Last Offered: Fall 2017

HIS 107 The City: Contested Spaces

What does it mean to live in a city? Can you reshape people’s lives by redesigning city spaces? How do city dwellers, architects, politicians, and others interact with and appropriate their own urban past? This interdisciplinary course will introduce students to different ways of looking at cities, framing them as the contested products of a range of human actions. Through an in-depth examination of four complex urban environments – Chicago, Istanbul, Delhi, and Rome – we will learn about the interplay between space, aesthetics, time, memory, and power. Weekly lectures by an anthropologist, an architect, and a historian will complement discussions of film, historical documents, fiction, and relevant case studies. In addition to writing four short papers, students will hone their analytical skills by observing urban life and form with a series of field studies in the city of Rochester.

Last Offered: Fall 2017

HIS 108 History of Mortality

Every human society has had to confront the inevitability and mystery of death. We'll approach the topic from multiple directions, looking at the social history of mortality (including demographics, how social structures influence the experience of dying, and the physical contexts of death) as well as the cultural reactions of ordinary people, philosophers, religious thinkers, and artists. In doing so, we'll pay close attention to how different circumstances and traditions have led to an enormous variety of understandings of and responses to mortality, while also identifying broad similarities across time and throughout the world.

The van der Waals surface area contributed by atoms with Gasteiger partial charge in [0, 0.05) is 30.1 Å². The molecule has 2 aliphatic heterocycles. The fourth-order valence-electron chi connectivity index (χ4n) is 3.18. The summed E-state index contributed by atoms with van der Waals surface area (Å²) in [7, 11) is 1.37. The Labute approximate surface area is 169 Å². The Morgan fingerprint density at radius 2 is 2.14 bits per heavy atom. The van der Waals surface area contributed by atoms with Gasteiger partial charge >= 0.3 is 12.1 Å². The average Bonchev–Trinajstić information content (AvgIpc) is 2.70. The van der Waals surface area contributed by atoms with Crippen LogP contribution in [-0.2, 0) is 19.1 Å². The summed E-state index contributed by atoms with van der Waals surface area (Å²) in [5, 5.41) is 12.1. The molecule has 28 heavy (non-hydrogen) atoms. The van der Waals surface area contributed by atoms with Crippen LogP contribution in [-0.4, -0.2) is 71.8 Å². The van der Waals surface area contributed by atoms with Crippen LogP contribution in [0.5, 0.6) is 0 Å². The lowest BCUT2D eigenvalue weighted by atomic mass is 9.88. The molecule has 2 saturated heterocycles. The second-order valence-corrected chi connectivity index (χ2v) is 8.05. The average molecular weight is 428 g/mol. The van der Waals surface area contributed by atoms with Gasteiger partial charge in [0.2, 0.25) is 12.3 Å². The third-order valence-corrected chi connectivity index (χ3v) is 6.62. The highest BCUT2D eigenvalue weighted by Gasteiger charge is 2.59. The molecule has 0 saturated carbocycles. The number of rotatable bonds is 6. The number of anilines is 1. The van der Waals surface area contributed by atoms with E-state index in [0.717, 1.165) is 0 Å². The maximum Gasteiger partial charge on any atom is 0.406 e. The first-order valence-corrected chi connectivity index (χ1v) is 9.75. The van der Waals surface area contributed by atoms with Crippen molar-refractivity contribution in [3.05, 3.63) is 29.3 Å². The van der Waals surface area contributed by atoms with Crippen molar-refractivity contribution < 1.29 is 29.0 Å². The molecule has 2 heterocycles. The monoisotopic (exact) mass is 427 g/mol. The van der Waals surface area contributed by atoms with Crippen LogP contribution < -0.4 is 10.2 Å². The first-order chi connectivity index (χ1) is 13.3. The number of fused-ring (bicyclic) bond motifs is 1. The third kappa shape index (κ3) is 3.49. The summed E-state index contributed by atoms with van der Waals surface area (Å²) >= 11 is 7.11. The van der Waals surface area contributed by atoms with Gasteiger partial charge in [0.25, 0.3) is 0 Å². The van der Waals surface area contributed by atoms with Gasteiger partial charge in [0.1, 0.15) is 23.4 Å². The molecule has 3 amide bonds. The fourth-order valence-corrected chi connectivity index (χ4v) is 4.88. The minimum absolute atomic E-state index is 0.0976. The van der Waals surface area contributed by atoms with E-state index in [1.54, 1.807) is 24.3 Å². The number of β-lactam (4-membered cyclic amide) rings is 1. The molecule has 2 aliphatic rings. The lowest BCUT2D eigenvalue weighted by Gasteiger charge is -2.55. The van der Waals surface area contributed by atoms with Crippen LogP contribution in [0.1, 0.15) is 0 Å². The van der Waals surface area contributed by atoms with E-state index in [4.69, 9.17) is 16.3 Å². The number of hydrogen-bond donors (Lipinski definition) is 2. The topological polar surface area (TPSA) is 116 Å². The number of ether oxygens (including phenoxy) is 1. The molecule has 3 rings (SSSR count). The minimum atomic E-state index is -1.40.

Last Offered: Spring 2018

HIS 109 Introduction to Archaeology

This course introduces the student to the field of archaeology through three units of study: 1) The history of excavation from ancient to modern times, 2) The techniques of excavation and the analysis of material remains, 3) Modern theories of cultural interpretation of archaeological sites. We will discuss the value of archaeological approaches to the fields of anthropology, history, architectural and art history, religious and classical studies. Much of the instruction will be illustrated by case studies of sites; although the view will be global, there will be a concentration in Old World material from prehistory to the early modern period. Students will be required to write three essays, with subjects selected from each of the three course units.

Last Offered: Spring 2016

HIS 110 The Making of Modern Africa